SA braced for days of angry protest
Friday 16 April 1993
Yesterday most parts of South Africa were calm, the energy of African National Congress supporters angry at the assassination of their leader Chris Hani having been temporarily dissipated. But today the ANC Youth League, in militant mood after the police shot four demonstrators dead in Soweto on Wednesday, are planning a potentially combustible march through central Johannesburg. Schemes are afoot to block roads and erect barricades, according to Youth League officials.
Marches and demonstrations are expected again tomorrow and then on Monday when, in what is certain to be a highly charged atmosphere, Hani's funeral will be held in Soweto.
At a press conference yesterday in Pretoria, the Minister of Justice, Kobie Coetsee, said that certain regions of the country would be declared 'unrest areas', meaning that the police would be in a position to ban public meetings and would be granted extraordinary powers of arrest. The police would be able to carry out arrests without a warrant and hold people up to a month without charges.
While looters ran amok in various parts of South Africa, notably Cape Town, and ANC leaders were woefully incapable of controlling their supporters, questions arose about expanding the powers of the police. The ANC criticised President F W de Klerk for what it called his insensitive decision to resort to 'repression'.
The ANC did accept a measure of the blame, however, for some of the excesses committed by the crowds. 'No region had actually anticipated the massive turn-out and in many instances our preparations were inadequate,' it said. The ANC also congratulated the police in cities such as Port Elizabeth, where they had 'displayed sensitivity and acted with restraint'.
As to the incident in Soweto when police opened fire on a large crowd gathered outside a police station, the ANC condemned the officers responsible, saying they had been reckless, provocative and out of control.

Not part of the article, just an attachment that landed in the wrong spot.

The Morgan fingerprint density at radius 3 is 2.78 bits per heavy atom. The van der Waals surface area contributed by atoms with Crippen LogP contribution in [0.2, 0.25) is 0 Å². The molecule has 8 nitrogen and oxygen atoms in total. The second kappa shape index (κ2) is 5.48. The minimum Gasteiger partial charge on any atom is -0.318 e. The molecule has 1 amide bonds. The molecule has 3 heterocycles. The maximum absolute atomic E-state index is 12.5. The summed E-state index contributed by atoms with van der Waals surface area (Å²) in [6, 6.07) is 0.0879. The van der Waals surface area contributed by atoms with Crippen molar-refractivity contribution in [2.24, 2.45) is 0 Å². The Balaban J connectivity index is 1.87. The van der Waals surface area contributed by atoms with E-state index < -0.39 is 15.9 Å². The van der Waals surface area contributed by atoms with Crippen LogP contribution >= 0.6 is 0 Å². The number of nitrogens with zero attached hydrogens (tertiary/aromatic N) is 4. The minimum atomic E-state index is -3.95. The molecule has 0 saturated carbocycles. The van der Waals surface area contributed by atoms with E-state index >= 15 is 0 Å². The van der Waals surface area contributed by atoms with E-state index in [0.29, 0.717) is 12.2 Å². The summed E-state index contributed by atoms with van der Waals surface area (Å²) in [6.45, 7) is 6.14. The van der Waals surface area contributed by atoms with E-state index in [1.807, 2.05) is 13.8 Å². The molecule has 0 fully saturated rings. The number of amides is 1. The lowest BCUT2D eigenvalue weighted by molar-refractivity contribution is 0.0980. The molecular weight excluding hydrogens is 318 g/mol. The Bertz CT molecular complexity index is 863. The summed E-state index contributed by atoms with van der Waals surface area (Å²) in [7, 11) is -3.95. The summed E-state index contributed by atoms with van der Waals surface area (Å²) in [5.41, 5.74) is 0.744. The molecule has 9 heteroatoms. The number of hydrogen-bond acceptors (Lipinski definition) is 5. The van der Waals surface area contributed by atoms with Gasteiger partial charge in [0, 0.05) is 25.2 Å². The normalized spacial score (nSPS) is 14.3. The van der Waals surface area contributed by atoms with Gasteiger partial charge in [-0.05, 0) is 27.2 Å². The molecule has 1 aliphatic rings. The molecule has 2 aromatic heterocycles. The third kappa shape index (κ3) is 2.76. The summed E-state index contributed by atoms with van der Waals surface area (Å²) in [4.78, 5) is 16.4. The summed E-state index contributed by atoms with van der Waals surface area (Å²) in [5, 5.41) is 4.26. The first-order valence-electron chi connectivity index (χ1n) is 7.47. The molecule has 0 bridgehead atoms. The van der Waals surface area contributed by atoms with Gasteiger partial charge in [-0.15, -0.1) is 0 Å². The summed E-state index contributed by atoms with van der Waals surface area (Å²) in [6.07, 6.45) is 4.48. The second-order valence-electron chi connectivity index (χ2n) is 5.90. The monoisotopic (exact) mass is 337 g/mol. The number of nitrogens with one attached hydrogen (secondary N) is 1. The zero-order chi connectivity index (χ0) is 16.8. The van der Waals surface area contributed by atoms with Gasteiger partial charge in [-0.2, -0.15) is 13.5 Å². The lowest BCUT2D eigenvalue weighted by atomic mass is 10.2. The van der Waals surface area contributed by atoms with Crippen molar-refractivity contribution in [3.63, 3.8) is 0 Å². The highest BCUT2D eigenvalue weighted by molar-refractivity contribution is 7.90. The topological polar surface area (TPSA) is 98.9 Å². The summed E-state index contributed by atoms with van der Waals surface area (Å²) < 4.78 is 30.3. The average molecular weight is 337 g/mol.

The Deputy Minister of Law and Order, Gert Myburgh, addressing the same press conference as Mr Coetsee yesterday, provided a version of the shootings which flabbergasted those reporters who had witnessed the incident. Mr Myburgh said, first, that the ANC crowd had surrounded the entire one-kilometre circumference of the police station. This was not true. Second, he said the first shots were fired from the crowd at the police. This was also contradicted by all the reporters present.
'If circumstances allow, the police will fire warning shots, tear-gas and rubber bullets. But split-second decisions are taken when lives are at risk,' Mr Myburgh said.
Mr Coetsee implicitly owned up to the South African police's credibility problem when he announced that he had agreed to requests for the investigation into the killing of Chris Hani to be assisted by two (yet to be named) international experts. He said the attorney-general for the Johannesburg area had told him that 'such an addition may allay fears of any cover-up'.
According to the ANC, the answer to the police problem lies ultimately not in international assistance - though it welcomed this move by the government - but in multi-party control over the security forces. A government spokesman responded that such a system might be in place by June.
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